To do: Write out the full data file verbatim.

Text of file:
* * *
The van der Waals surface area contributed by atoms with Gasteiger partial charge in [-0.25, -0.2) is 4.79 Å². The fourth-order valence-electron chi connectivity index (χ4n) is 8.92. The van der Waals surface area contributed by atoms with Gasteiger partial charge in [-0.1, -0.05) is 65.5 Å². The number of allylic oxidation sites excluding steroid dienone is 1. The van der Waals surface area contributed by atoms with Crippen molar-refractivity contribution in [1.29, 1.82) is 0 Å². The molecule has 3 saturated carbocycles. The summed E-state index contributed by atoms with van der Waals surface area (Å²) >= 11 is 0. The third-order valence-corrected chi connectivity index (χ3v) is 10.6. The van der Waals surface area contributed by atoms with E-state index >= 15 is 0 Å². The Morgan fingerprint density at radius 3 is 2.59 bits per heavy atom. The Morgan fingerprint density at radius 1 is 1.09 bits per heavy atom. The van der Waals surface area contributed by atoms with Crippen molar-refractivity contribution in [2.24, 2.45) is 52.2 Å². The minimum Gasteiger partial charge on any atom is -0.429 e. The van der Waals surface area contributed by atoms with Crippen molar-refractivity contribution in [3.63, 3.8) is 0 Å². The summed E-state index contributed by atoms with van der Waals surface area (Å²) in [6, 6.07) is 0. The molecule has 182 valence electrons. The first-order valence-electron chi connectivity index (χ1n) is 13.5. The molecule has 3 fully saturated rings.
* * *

The van der Waals surface area contributed by atoms with Gasteiger partial charge in [-0.25, -0.2) is 4.79 Å². The fourth-order valence-electron chi connectivity index (χ4n) is 8.92. The van der Waals surface area contributed by atoms with Gasteiger partial charge in [-0.1, -0.05) is 65.5 Å². The number of allylic oxidation sites excluding steroid dienone is 1. The van der Waals surface area contributed by atoms with Crippen molar-refractivity contribution in [1.29, 1.82) is 0 Å². The molecule has 3 saturated carbocycles. The summed E-state index contributed by atoms with van der Waals surface area (Å²) >= 11 is 0. The third-order valence-corrected chi connectivity index (χ3v) is 10.6. The van der Waals surface area contributed by atoms with E-state index >= 15 is 0 Å². The Morgan fingerprint density at radius 3 is 2.59 bits per heavy atom. The Morgan fingerprint density at radius 1 is 1.09 bits per heavy atom. The van der Waals surface area contributed by atoms with Crippen molar-refractivity contribution in [2.24, 2.45) is 52.2 Å². The minimum Gasteiger partial charge on any atom is -0.429 e. The van der Waals surface area contributed by atoms with Crippen molar-refractivity contribution in [3.63, 3.8) is 0 Å². The summed E-state index contributed by atoms with van der Waals surface area (Å²) in [6, 6.07) is 0. The molecule has 182 valence electrons. The first-order valence-electron chi connectivity index (χ1n) is 13.5. The molecule has 3 fully saturated rings.